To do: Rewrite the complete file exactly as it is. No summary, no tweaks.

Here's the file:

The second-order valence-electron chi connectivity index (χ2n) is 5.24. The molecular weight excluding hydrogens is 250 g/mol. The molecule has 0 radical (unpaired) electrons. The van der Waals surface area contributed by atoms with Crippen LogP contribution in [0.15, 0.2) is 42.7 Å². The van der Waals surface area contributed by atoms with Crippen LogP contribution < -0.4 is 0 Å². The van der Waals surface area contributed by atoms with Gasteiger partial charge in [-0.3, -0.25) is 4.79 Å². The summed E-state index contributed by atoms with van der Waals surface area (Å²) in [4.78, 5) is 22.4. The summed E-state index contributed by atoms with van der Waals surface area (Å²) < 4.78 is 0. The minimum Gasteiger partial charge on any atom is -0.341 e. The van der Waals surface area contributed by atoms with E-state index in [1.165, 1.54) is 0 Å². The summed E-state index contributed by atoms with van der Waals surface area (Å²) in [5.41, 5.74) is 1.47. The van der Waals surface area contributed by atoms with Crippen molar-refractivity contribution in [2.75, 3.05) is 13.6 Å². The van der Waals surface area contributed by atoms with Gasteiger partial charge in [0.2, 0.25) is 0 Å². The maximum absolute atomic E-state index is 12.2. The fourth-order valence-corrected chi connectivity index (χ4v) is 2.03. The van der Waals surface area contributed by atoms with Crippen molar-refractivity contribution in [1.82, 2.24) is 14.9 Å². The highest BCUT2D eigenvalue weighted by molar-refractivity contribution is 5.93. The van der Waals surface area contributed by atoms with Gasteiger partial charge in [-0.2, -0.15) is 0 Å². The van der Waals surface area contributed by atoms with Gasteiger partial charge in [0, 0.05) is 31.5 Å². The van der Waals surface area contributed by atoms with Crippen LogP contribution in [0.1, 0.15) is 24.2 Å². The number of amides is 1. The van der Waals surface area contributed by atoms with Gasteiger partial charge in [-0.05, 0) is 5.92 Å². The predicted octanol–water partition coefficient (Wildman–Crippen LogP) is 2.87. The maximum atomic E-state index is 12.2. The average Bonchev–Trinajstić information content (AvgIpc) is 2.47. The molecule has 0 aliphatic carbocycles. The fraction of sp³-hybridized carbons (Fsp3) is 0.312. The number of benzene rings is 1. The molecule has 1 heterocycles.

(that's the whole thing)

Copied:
The second-order valence-electron chi connectivity index (χ2n) is 5.24. The molecular weight excluding hydrogens is 250 g/mol. The molecule has 0 radical (unpaired) electrons. The van der Waals surface area contributed by atoms with Crippen LogP contribution in [0.15, 0.2) is 42.7 Å². The van der Waals surface area contributed by atoms with Crippen LogP contribution < -0.4 is 0 Å². The van der Waals surface area contributed by atoms with Gasteiger partial charge in [-0.3, -0.25) is 4.79 Å². The summed E-state index contributed by atoms with van der Waals surface area (Å²) in [4.78, 5) is 22.4. The summed E-state index contributed by atoms with van der Waals surface area (Å²) < 4.78 is 0. The minimum Gasteiger partial charge on any atom is -0.341 e. The van der Waals surface area contributed by atoms with E-state index in [1.165, 1.54) is 0 Å². The summed E-state index contributed by atoms with van der Waals surface area (Å²) in [5.41, 5.74) is 1.47. The van der Waals surface area contributed by atoms with Crippen molar-refractivity contribution in [2.75, 3.05) is 13.6 Å². The van der Waals surface area contributed by atoms with Gasteiger partial charge in [0.2, 0.25) is 0 Å². The maximum absolute atomic E-state index is 12.2. The fourth-order valence-corrected chi connectivity index (χ4v) is 2.03. The van der Waals surface area contributed by atoms with Crippen molar-refractivity contribution in [1.82, 2.24) is 14.9 Å². The highest BCUT2D eigenvalue weighted by molar-refractivity contribution is 5.93. The van der Waals surface area contributed by atoms with Gasteiger partial charge in [-0.2, -0.15) is 0 Å². The van der Waals surface area contributed by atoms with Gasteiger partial charge in [0, 0.05) is 31.5 Å². The van der Waals surface area contributed by atoms with Crippen LogP contribution in [0.1, 0.15) is 24.2 Å². The number of amides is 1. The van der Waals surface area contributed by atoms with Gasteiger partial charge in [-0.05, 0) is 5.92 Å². The predicted octanol–water partition coefficient (Wildman–Crippen LogP) is 2.87. The maximum atomic E-state index is 12.2. The average Bonchev–Trinajstić information content (AvgIpc) is 2.47. The molecule has 0 aliphatic carbocycles. The fraction of sp³-hybridized carbons (Fsp3) is 0.312. The number of benzene rings is 1. The molecule has 1 heterocycles.